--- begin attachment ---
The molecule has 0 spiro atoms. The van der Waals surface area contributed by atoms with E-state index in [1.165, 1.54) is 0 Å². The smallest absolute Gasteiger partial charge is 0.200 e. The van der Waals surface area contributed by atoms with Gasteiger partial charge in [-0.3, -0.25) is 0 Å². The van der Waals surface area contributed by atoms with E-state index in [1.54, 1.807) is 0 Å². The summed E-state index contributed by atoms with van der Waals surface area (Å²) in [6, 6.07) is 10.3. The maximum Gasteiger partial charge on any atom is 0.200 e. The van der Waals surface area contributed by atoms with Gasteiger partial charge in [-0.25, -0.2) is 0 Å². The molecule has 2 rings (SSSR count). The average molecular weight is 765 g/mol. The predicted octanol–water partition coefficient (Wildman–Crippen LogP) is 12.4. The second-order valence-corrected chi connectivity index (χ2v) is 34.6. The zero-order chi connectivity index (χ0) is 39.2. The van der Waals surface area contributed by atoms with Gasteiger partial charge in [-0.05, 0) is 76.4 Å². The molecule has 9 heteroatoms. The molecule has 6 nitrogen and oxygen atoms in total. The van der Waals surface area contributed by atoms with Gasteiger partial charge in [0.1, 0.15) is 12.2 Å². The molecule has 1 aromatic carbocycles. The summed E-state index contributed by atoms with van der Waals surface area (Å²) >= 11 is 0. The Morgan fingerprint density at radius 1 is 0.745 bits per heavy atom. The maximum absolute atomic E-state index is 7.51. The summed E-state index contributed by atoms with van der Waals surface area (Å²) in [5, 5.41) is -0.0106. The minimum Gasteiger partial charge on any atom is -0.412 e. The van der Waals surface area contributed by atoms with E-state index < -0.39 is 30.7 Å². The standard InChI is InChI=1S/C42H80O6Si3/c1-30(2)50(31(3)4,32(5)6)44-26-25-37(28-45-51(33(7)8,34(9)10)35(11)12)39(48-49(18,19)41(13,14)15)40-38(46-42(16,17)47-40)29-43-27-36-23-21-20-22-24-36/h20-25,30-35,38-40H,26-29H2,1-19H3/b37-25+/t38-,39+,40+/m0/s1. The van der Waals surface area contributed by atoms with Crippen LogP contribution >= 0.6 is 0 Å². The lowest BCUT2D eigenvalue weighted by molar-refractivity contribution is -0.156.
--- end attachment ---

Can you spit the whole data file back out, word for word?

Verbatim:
The molecule has 0 spiro atoms. The van der Waals surface area contributed by atoms with E-state index in [1.165, 1.54) is 0 Å². The smallest absolute Gasteiger partial charge is 0.200 e. The van der Waals surface area contributed by atoms with Gasteiger partial charge in [-0.3, -0.25) is 0 Å². The van der Waals surface area contributed by atoms with E-state index in [1.54, 1.807) is 0 Å². The summed E-state index contributed by atoms with van der Waals surface area (Å²) in [6, 6.07) is 10.3. The maximum Gasteiger partial charge on any atom is 0.200 e. The van der Waals surface area contributed by atoms with Gasteiger partial charge in [-0.25, -0.2) is 0 Å². The molecule has 2 rings (SSSR count). The average molecular weight is 765 g/mol. The predicted octanol–water partition coefficient (Wildman–Crippen LogP) is 12.4. The second-order valence-corrected chi connectivity index (χ2v) is 34.6. The zero-order chi connectivity index (χ0) is 39.2. The van der Waals surface area contributed by atoms with Gasteiger partial charge in [-0.05, 0) is 76.4 Å². The molecule has 9 heteroatoms. The molecule has 6 nitrogen and oxygen atoms in total. The van der Waals surface area contributed by atoms with Gasteiger partial charge in [0.1, 0.15) is 12.2 Å². The molecule has 1 aromatic carbocycles. The summed E-state index contributed by atoms with van der Waals surface area (Å²) >= 11 is 0. The Morgan fingerprint density at radius 1 is 0.745 bits per heavy atom. The maximum absolute atomic E-state index is 7.51. The summed E-state index contributed by atoms with van der Waals surface area (Å²) in [5, 5.41) is -0.0106. The minimum Gasteiger partial charge on any atom is -0.412 e. The van der Waals surface area contributed by atoms with E-state index < -0.39 is 30.7 Å². The standard InChI is InChI=1S/C42H80O6Si3/c1-30(2)50(31(3)4,32(5)6)44-26-25-37(28-45-51(33(7)8,34(9)10)35(11)12)39(48-49(18,19)41(13,14)15)40-38(46-42(16,17)47-40)29-43-27-36-23-21-20-22-24-36/h20-25,30-35,38-40H,26-29H2,1-19H3/b37-25+/t38-,39+,40+/m0/s1. The van der Waals surface area contributed by atoms with Crippen LogP contribution >= 0.6 is 0 Å². The lowest BCUT2D eigenvalue weighted by molar-refractivity contribution is -0.156.